Being made to think

Watchtower in the Eden Valley

Watchtower in the Eden Valley

I was doing my sermon. Tring, tring, triiiiiiiiiiing went the door bell. Woof-woof, woof-woof went Og the king of Basan. Og the dog really, but one dreams. I heave my creaking and overweight body out of its groove on the sofa where I do most of my writing with the computer resting on the sofa arm and Og the dog lying beside me. I stomp to the door. I’m greeted by two neatly dressed gentlemen and a young child. They are smiling. I restrain Og the dog who, despite being a good barker, is one of the more timid of things creeping innumerable, both small and great beasts.

‘Good morning, Sir.’

I reciprocate by offering them my heartiest felicitations on this the first day of flaming (hollow laughter) June.

‘Could we interest you in this?’

They proffer a leaflet. I readily accept it with thanks. I quickly look at the back page and see that it’s from Watchtower Publications. Jehovah’s Witnesses are quite numerous in Portlaoise. Seeing the face of one of the men, noting the Watchtower connexion, and putting two and two together makes something in my brain go clunk, clunk, clunk. I’m delighted to say that I know two of his children. They attend Maryborough school. I tell him that they are good fun and little treasures. He demurs somewhat, his diagnosis of their condition being not so much treasures, but more ‘live-wires’. He says this with a somewhat wry expression on his face. The pains of parenthood. We exchange more pleasantries and I say I’d love a chat, but they hoof it, pitter patter, back to Coote Street whence presumably they came.

Not long after, I had time to read the leaflet. You can imagine the content: what does the Bible say, sort of stuff. Nothing to which I took exception.

A number of things about the encounter rather shamed me. Their commitment, their neatness, their smiles, their evident goodness and lack of guile. I wondered how much time they spent having to deal with property and legal issues, with internecine feuds, with leaking roofs, with graveyards and complaints, with church furnishings. I made some personal resolutions. And then I began to fantasize about would happen if we followed the example of my callers and visited every home in our parishes with a leaflet about what we do, and what we offer. I began to wonder what exactly is it that we do offer to those who are not already in the club?

Maybe this is something to think about over the summer. The leaflet is the easy bit.

About Rambling Rector

Church of England Parish Priest
This entry was posted in Ecclesiology, Pastoralia. Bookmark the permalink.

4 Responses to Being made to think

  1. You reckon fear drive’s peoples’ church attendance? It would be interesting to explore this. Why do people come? Habit? To reserve a good seat in the hereafter? Peace (some of our services provide that)? To give something to ponder over the next week? A good sing? To allow oneself to forget day to day concerns? To be part of something bigger? To be reminded that there is something bigger? To worship … what? All of these and more no doubt. I guess we all do our best. Not everyone is as thoughtful as you, I suspect, Mary.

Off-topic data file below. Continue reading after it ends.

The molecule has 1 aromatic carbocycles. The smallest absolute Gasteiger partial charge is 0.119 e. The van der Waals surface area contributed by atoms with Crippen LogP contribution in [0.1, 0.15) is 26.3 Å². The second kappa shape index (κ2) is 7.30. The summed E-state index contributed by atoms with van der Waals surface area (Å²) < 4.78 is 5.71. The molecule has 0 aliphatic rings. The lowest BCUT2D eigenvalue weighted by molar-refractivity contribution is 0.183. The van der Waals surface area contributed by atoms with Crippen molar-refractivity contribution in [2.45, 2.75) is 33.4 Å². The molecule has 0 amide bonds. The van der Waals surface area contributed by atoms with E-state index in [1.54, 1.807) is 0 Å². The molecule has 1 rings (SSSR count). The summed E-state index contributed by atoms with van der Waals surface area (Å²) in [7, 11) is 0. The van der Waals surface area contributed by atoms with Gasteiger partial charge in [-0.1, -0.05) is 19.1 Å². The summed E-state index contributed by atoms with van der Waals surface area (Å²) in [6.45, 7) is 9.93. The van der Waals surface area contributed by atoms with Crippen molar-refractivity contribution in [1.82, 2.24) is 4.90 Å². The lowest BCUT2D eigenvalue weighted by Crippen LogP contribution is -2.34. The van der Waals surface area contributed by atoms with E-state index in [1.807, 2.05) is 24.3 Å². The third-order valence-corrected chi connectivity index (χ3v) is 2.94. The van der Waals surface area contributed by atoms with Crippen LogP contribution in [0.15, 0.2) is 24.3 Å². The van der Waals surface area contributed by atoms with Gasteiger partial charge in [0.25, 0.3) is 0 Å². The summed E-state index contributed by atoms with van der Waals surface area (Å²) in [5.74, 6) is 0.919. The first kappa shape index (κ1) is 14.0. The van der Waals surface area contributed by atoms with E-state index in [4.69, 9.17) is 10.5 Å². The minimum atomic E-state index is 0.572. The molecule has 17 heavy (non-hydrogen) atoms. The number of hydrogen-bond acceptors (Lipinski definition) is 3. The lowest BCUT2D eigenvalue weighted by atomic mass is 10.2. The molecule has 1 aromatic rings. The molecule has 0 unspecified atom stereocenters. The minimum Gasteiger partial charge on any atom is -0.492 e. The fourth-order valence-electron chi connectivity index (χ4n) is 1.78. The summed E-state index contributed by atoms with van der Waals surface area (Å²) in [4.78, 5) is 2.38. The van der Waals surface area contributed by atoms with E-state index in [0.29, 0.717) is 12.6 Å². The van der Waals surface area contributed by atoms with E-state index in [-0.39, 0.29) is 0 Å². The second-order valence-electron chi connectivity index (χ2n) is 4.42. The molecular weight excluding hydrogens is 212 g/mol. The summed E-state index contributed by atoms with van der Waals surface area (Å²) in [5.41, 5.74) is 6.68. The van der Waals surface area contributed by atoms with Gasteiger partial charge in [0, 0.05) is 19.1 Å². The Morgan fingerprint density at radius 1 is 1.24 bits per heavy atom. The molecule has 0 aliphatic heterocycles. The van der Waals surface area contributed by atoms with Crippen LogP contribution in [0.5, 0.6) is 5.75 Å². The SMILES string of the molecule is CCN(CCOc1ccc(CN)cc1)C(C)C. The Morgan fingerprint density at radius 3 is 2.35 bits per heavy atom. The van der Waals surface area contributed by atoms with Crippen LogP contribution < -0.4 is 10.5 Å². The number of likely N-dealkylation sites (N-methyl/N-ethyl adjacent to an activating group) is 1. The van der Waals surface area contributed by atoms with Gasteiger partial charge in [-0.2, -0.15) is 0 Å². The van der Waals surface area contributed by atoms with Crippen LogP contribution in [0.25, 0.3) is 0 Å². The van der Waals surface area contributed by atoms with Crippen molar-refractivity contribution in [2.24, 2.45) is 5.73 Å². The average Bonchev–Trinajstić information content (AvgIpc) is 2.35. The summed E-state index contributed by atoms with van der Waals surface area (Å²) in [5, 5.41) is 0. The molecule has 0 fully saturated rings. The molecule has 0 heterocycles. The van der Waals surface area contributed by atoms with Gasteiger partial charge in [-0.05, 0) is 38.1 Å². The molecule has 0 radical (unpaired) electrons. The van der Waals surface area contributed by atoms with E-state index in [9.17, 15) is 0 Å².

2. Mary Fennelly says:

    Yes the leaflet is the easy bit, but for what purpose would ‘devout’ Christians be calling to houses? To spread the word of God in the hope of recruiting or reviving followers or for money?
    I’m not sure religion or faith can be ‘sold’ door to door I don’t view it as being a consumer item. Religion in its form can be misleading, faith, I believe is found within oneself – a personal experience not in a leaflet, it certainly isn’t a commodity.

    Cheers Stan

    • You are absolutely right about faith being within oneself. One does not even begin to glimpse the Divine until one begins the journey within. Pastoring the flock is about, in part, the journey within, but the only critical remarks about sermons I have preached have come from those who objected to that being pointed out to them. I want more than anything else to spread that word, yet I, like all PPs, am also bound to see that an organisation and buildings are maintained and administered in accordance with the law of the land. It would be good to examine to what extent fear has, and does, drive people’s church attendance. I could go on, but this will grow into another blog!

      • Mary Fennelly says:

        You reckon fear drive’s peoples’ church attendance? Probably true but we should not fear God, he is ever forgiving. I sometimes find myself only turning to Him for help when I’m bothered or worried about something instead of attending religiously with the rest of the flock to what sometimes I feel is a circus. Attending church and listening to sermons, in particular, should provide us with spiritual nourishment. All men and women of the cloth can preach to us, telling us what we want to hear and send us on our way. Is that what practicing Christianity is about? I don’t think so. We all need to be challenged from time to time, its what keeps us alert and interested. Who is content with becoming complacent? If church attendance is driven by fear or habit then I feel we need to ask ourselves why.

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